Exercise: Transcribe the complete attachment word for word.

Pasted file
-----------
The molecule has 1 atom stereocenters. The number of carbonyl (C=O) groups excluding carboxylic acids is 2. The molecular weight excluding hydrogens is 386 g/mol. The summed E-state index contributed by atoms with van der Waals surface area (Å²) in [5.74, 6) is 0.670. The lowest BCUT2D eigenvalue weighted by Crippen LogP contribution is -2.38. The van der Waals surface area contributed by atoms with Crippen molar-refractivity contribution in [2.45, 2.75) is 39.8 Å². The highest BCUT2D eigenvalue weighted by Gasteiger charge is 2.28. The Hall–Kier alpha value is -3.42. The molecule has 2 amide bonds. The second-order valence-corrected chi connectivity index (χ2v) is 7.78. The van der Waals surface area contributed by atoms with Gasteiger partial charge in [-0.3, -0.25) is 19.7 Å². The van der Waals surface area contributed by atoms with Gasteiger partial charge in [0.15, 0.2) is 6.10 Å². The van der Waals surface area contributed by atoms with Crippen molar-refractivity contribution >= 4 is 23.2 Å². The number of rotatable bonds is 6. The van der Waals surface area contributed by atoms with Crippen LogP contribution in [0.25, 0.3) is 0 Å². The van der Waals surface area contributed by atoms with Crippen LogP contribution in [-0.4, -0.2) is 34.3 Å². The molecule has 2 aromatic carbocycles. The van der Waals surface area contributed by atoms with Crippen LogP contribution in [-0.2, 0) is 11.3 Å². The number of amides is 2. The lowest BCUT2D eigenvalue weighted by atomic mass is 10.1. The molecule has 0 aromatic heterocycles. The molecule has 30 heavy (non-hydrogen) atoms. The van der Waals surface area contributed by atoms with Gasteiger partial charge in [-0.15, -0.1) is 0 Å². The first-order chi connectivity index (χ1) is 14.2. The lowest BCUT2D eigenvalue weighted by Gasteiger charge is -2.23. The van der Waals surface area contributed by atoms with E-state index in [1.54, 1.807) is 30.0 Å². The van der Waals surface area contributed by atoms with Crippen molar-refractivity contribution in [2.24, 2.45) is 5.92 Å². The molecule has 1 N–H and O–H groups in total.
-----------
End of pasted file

The molecule has 1 atom stereocenters. The number of carbonyl (C=O) groups excluding carboxylic acids is 2. The molecular weight excluding hydrogens is 386 g/mol. The summed E-state index contributed by atoms with van der Waals surface area (Å²) in [5.74, 6) is 0.670. The lowest BCUT2D eigenvalue weighted by Crippen LogP contribution is -2.38. The van der Waals surface area contributed by atoms with Crippen molar-refractivity contribution in [2.45, 2.75) is 39.8 Å². The highest BCUT2D eigenvalue weighted by Gasteiger charge is 2.28. The Hall–Kier alpha value is -3.42. The molecule has 2 amide bonds. The second-order valence-corrected chi connectivity index (χ2v) is 7.78. The van der Waals surface area contributed by atoms with Gasteiger partial charge in [-0.3, -0.25) is 19.7 Å². The van der Waals surface area contributed by atoms with Gasteiger partial charge in [0.15, 0.2) is 6.10 Å². The van der Waals surface area contributed by atoms with Crippen molar-refractivity contribution >= 4 is 23.2 Å². The number of rotatable bonds is 6. The van der Waals surface area contributed by atoms with Crippen LogP contribution in [0.25, 0.3) is 0 Å². The van der Waals surface area contributed by atoms with Crippen LogP contribution in [-0.4, -0.2) is 34.3 Å². The molecule has 2 aromatic carbocycles. The van der Waals surface area contributed by atoms with Crippen LogP contribution in [-0.2, 0) is 11.3 Å². The number of amides is 2. The lowest BCUT2D eigenvalue weighted by atomic mass is 10.1. The molecule has 0 aromatic heterocycles. The molecule has 30 heavy (non-hydrogen) atoms. The van der Waals surface area contributed by atoms with Gasteiger partial charge in [-0.15, -0.1) is 0 Å². The first-order chi connectivity index (χ1) is 14.2. The lowest BCUT2D eigenvalue weighted by Gasteiger charge is -2.23. The van der Waals surface area contributed by atoms with E-state index in [1.54, 1.807) is 30.0 Å². The van der Waals surface area contributed by atoms with Crippen molar-refractivity contribution in [2.24, 2.45) is 5.92 Å². The molecule has 1 N–H and O–H groups in total.